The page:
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GANcraft: Unsupervised 3D Neural Rendering of Minecraft Worlds (nvlabs.github.io)
350 points by lnyan 25 days ago | hide | past | favorite | 60 comments



Take this idea, and apply it to Google Earth. Have it procedurally generate the rest of the data as I zoom in.

Its incredible I can check out my small home town on Google Earth now entirely in 3d (which wasnt the case just a few months ago). Yet the trees/cars are still these blocky low resolution things sticking out of the ground. Imagine Google Earth procedurally generating a high resolution mesh as I zoomed in. Train it with high resolution photogrammetry of other similar locations for the ground truth - and let me zoom in endless in their VR app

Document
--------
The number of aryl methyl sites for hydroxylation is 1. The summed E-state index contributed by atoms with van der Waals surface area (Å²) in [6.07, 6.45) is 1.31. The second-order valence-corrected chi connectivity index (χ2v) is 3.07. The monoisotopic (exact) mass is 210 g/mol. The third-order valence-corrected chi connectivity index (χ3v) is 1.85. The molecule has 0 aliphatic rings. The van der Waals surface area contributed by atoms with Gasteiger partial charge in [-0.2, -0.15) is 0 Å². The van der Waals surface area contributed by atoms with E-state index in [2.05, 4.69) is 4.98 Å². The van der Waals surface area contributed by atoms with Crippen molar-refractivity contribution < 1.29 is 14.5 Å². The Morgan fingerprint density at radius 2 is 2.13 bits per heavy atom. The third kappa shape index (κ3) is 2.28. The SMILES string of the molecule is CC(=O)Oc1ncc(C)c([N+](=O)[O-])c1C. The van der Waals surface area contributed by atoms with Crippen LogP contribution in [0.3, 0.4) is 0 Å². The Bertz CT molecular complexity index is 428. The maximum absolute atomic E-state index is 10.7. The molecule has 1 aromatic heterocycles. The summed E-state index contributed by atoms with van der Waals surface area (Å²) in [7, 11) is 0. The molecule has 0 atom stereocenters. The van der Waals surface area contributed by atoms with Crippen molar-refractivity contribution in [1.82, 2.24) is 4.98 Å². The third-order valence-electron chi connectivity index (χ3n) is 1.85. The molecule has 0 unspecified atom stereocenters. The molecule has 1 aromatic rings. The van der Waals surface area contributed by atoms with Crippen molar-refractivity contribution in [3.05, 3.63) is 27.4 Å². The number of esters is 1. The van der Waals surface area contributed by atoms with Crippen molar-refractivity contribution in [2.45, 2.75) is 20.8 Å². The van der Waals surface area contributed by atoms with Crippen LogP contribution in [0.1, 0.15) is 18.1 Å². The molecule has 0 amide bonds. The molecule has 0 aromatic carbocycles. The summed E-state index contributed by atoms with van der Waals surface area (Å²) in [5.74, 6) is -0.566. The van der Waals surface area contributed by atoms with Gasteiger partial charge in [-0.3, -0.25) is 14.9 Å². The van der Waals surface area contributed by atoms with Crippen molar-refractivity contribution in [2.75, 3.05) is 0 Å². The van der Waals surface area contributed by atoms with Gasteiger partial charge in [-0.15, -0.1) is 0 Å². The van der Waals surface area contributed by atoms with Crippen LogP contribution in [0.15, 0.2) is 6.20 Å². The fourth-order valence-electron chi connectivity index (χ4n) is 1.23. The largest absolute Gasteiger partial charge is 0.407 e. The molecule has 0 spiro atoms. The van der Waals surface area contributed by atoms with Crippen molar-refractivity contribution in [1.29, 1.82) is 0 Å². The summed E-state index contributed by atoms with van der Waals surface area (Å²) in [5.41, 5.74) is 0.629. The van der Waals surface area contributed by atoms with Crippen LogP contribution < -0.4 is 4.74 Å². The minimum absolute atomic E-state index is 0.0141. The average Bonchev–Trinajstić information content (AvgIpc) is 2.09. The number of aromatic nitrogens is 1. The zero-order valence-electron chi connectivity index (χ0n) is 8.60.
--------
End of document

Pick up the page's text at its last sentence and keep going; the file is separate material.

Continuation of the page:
I like that idea as a separate program (or just in the VR app) but I think it would be confusing/misleading in Google Earth itself. At the very least there needs to be a clear user-facing indication as to which content is procedurally generated (ie fictional) versus photographed (ie real). Obviously there’s a grey area with image processing but I think there’s a real concern with prioritizing nice pictures over actual information.


I believe Microsoft Flight Simulator does this (and it has VR support). It gets a bit tiring to see the same trees on every place on earth, though.


Their building gen is also super nice but it really takes away from the experience when flying a known location.